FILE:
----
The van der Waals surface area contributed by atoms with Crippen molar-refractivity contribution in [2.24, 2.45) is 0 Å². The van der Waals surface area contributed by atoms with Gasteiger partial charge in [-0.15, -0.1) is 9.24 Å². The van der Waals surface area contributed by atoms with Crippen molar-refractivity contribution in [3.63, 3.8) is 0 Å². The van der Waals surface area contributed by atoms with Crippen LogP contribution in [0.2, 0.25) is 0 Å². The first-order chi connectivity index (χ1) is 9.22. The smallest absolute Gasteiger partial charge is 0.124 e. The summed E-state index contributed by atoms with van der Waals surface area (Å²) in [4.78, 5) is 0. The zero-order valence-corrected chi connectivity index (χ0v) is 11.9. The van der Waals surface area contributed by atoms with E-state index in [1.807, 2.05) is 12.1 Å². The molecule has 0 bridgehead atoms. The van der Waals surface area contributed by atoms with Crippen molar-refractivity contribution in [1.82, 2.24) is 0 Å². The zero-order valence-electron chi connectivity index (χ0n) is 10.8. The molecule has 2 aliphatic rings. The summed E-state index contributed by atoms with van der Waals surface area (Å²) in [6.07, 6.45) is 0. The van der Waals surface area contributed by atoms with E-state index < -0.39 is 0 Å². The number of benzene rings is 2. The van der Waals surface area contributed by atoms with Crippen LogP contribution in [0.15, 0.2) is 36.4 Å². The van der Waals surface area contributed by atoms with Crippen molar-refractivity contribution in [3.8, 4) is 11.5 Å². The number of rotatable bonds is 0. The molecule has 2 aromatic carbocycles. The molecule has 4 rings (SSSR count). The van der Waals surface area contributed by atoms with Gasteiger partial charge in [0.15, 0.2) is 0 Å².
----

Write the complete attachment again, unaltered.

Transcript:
The van der Waals surface area contributed by atoms with Crippen molar-refractivity contribution in [2.24, 2.45) is 0 Å². The van der Waals surface area contributed by atoms with Gasteiger partial charge in [-0.15, -0.1) is 9.24 Å². The van der Waals surface area contributed by atoms with Crippen molar-refractivity contribution in [3.63, 3.8) is 0 Å². The van der Waals surface area contributed by atoms with Crippen LogP contribution in [0.2, 0.25) is 0 Å². The first-order chi connectivity index (χ1) is 9.22. The smallest absolute Gasteiger partial charge is 0.124 e. The summed E-state index contributed by atoms with van der Waals surface area (Å²) in [4.78, 5) is 0. The zero-order valence-corrected chi connectivity index (χ0v) is 11.9. The van der Waals surface area contributed by atoms with E-state index in [1.807, 2.05) is 12.1 Å². The molecule has 0 bridgehead atoms. The van der Waals surface area contributed by atoms with Crippen molar-refractivity contribution in [1.82, 2.24) is 0 Å². The zero-order valence-electron chi connectivity index (χ0n) is 10.8. The molecule has 2 aliphatic rings. The summed E-state index contributed by atoms with van der Waals surface area (Å²) in [6.07, 6.45) is 0. The van der Waals surface area contributed by atoms with E-state index < -0.39 is 0 Å². The number of benzene rings is 2. The van der Waals surface area contributed by atoms with Crippen LogP contribution in [0.15, 0.2) is 36.4 Å². The van der Waals surface area contributed by atoms with Crippen molar-refractivity contribution in [3.8, 4) is 11.5 Å². The number of rotatable bonds is 0. The molecule has 2 aromatic carbocycles. The molecule has 4 rings (SSSR count). The van der Waals surface area contributed by atoms with Gasteiger partial charge in [0.15, 0.2) is 0 Å².